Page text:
Studies in plants have also demonstrated an essential role of autophagy-related genes in xenophagy-mediated viral clearance and homeostatic regulation of antiviral immune responses. Plants confer resistance when invading microbes trigger a type of program cell death (PCD) termed hypersensitive response (HR), which manifests as discrete necrotic lesions in otherwise phenotypically normal tissue [33]. Since they lack a phagocytosis-like system for cleaning up damaged or dead cells, plants have developed a novel mechanism that restricts HR PCD to occur exclusively at the site of infection to minimize unwanted cell death. It has been reported that autophagy-related genes in Arabidopsis function as negative regulators of HR PCD upon an encounter with tobacco mosaic virus (TMV), a positive-sense single-stranded RNA virus in the tobamovirus genus [34]. When BECLIN 1, PI3K/VPS34, ATG3, or ATG7 was silenced, TMV-induced HR PCD spread into adjacent healthy tissue as well as leaves distal to the infection site while initiation of HR PCD was intact. Moreover, GFP-LC3/Atg8 puncta and electron microscopic images of autophagic bodies demonstrated that autophagy is induced not only at the TMV infection site but also at uninfected adjacent tissue and distal uninfected leaves. These observations suggest that autophagy-related genes and autophagy pathway play a role in preventing pro-death signals from spreading to innocent bystander cells surrounding the HR PCD area. However, interestingly, autophagosomes were still readily detected 48 h after pathogen recognition, suggesting that the autophagic machinery may have additional roles in viral resistance. It is tempting to speculate that autophagy may participate in the eradication of HR PCD-derived cellular damage caused by nucleases, proteases, and hydrolases activated during antiviral defense response. Furthermore, xenophagic degradation of TMV may be another antiviral mechanism as knockdown of BECLIN1 also led to an increased accumulation of GFP-labeled TMV at the infection site without spreading outward. Further studies are necessary to elucidate the mechanisms by which autophagy prevents TMV replication and the propagation of pro-death signals during an antiviral response. Nontheless, these studies in the plant model organism provide further evidence that the antiviral function of autophagy is evolutionarily conserved.

Autophagy in innate immunity (TLR and RLR signaling)

Observations ranging from Drosophila to various types of mammalian cells have collectively suggested that autophagy and/or autophagy-related genes can also modulate multiple targets of innate immune responses to Vesicular stomatitis virus (VSV) infection in a cell type-specific fashion. VSV is a nonsegmented negative-sense single-stranded RNA virus in the vesiculovirus genus of the Rhabdoviridae family, and it is transmitted to arthropods and mammals. A recent study has demonstrated that autophagy plays a protective role VSV infection in Drosophila, in a manner analogous to TMV infection in plants with both organisms lacking adaptive immunity and relying only on their intrinsic and innate immune systems [35]. The study observed that double-stranded RNA (dsRNA)-mediated knockdown of numerous autophagy genes (Atg1, Atg2, Atg4, Atg5, Atg6, Atg7, Atg8b, Atg9, or Atg18) result in the elevation of VSV-infected cells in parallel with viral titer, implying that the antiviral autophagic machinery targets an early step, rather than a later step, of the VSV life cycle. Moreover, autophagic vacuoles were induced by UV-inactivated, replication-defective VSV to a similar extent as wild-type VSV, suggesting that a pre-existing molecule belonging to the incoming virus is sufficient to trigger the autophagic antiviral program. The study further claimed that, among the four components composing VSV virions (RNA genome, ribonucleoprotein complex, nucleocapsid, and glycoprotein), the surface glycoprotein of VSV (VSV-G) serves as a pathogen-associated molecular pattern for an as-of-yet undefined immune receptor at either the cell surface or endosomal compartment, which leads to the down-regulation of the autophagy suppressive insulin/PI3K/Akt/mTOR pathway. Yet, additional studies are required to elucidate the molecular basis of the recognition of VSV-G and subsequent induction of autophagy.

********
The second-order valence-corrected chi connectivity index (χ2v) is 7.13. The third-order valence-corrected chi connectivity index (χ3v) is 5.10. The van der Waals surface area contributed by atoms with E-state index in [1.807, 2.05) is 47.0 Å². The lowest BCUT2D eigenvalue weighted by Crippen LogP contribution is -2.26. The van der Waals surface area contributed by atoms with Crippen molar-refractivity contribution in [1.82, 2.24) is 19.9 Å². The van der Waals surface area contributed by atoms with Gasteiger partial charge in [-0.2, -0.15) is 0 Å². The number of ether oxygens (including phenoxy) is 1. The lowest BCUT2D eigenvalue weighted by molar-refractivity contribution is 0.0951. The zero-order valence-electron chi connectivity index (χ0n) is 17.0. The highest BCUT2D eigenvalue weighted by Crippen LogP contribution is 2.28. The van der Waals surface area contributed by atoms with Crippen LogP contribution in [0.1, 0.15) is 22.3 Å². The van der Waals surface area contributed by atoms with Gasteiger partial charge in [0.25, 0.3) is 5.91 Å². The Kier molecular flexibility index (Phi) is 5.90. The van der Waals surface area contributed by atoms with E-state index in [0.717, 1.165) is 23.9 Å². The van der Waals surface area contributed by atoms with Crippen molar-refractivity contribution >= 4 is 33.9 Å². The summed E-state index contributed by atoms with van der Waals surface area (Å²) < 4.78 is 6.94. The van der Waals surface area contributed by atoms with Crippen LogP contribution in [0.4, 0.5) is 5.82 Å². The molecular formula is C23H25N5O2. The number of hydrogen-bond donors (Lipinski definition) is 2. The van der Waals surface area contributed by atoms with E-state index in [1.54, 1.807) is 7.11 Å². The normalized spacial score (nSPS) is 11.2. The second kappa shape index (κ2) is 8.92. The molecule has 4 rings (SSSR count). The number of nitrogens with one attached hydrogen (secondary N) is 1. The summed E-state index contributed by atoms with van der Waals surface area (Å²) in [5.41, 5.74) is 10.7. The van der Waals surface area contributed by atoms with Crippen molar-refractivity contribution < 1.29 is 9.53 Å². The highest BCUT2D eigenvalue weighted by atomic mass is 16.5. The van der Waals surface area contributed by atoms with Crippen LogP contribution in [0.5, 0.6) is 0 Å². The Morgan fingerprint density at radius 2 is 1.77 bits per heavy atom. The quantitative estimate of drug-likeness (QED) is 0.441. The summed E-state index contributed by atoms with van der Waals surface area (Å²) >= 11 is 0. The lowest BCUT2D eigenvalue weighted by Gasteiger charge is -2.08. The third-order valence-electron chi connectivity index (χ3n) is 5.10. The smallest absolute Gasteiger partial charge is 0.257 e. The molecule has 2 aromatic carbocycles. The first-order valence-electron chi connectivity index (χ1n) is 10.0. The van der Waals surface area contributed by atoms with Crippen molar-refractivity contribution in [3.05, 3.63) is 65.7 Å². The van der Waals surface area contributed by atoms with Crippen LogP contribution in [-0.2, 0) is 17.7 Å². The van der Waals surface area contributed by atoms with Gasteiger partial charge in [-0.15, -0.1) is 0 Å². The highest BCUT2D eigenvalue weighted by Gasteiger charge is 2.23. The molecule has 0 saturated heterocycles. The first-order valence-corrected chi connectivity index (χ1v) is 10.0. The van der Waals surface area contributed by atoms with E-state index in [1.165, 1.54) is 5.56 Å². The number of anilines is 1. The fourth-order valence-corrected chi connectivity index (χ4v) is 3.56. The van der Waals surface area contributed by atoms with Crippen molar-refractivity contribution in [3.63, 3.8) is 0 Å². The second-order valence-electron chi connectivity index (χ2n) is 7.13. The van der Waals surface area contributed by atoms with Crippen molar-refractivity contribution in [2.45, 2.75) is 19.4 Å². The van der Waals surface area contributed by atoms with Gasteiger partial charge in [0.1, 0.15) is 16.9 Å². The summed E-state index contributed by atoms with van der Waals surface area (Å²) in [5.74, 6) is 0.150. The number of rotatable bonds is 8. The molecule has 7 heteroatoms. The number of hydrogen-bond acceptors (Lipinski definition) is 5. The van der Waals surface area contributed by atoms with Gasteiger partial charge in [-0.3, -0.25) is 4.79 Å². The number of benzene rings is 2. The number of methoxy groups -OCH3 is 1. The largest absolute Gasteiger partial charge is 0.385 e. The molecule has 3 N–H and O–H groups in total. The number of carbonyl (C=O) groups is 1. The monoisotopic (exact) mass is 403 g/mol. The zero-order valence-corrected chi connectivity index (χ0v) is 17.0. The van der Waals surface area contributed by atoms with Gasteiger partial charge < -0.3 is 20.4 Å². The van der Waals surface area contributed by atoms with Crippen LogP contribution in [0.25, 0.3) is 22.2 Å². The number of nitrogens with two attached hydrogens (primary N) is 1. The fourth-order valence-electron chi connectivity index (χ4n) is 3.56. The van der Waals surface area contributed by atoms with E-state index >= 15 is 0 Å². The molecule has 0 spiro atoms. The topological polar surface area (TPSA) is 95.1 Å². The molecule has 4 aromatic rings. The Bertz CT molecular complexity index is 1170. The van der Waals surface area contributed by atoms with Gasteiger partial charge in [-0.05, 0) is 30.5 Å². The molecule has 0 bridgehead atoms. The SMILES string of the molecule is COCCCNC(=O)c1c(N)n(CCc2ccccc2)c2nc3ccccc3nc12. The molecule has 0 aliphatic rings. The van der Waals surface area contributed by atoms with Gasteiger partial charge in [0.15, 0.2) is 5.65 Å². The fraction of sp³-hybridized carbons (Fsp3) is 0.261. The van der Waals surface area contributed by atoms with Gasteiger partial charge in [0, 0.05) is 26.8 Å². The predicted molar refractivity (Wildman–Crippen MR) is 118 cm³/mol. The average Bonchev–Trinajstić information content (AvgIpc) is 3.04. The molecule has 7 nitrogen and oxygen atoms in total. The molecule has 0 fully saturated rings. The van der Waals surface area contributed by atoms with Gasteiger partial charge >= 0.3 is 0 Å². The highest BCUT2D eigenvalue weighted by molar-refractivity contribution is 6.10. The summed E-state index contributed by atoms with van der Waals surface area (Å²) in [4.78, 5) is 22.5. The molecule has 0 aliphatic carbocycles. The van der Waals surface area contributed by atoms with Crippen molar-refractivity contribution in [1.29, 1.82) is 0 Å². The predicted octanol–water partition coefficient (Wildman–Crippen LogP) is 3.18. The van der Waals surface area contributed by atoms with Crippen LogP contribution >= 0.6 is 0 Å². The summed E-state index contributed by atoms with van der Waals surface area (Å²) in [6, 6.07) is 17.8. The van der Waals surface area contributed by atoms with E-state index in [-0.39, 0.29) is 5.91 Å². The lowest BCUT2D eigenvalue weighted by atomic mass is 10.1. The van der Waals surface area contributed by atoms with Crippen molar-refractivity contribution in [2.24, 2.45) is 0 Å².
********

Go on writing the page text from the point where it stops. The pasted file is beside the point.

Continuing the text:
Several studies have indicated that the recognition of VSV-G by a pattern recognition receptor, such as TLRs, may trigger the xenophagic degradation of VSV. For example, VSV-G interacts with the TLR4 pathway in murine myeloid dendritic cells (mDCs) [36], TLR4 signaling can activate autophagy in human and murine macrophages [37], and the nine TLRs in Drosophila have been proposed as a pattern recognition receptor for the recognition of VSV-G [35]. On the other hand, autophagy mediates the activation of TLR signaling by delivering viral ligands to TLRs. For example, it has been reported that the autophagic machinery in plasmocytoid dendritic cells (pDCs) is necessary for delivering RNA replication intermediates of VSV and Sendai virus (SV) from the cytoplasm to the endosomal lumen where the single-stranded RNA (ssRNA) sensor, TLR7, resides [38]. Mature Atg5 −/− pDCs, which were obtained from irradiated wild-type mice reconstituted with liver and spleen cells from Atg5 −/− neonates, showed diminished secretion of interferon-α (IFN-α) and proinflammatory cytokine interleukin-12 (IL-12) upon VSV infection. Furthermore, VSV-infected bone marrow cells showed suppressed secretion in the presence of autophagy inhibitors such as wortmannin and 3-methyladenine (3-MA), which inhibit autophagosome formation without affecting endocytosis-mediated entry or the subsequent steps involved in VSV infection. It is possible that viral RNA is non-selectively captured by newly synthesized autophagosomes whose fusion with endosomes leads to the delivery of viral ligands to TLR7. Nevertheless, these observations definitively demonstrate the importance of autophagy in the innate recognition of viral pathogens by TLR7 and the subsequent production of IFN-α and IL-12. Collectively, a series of studies in recent years have revealed a cross-talk between the autophagic machinery and TLR signaling pathways as an antiviral innate immune response in that autophagy can exert a direct effect on the extermination of intracellular viruses following an activation of TLR signaling. Alternatively, autophagic trafficking can contribute to the activation of TLR signaling by transfering viral genetic materials to TLRs.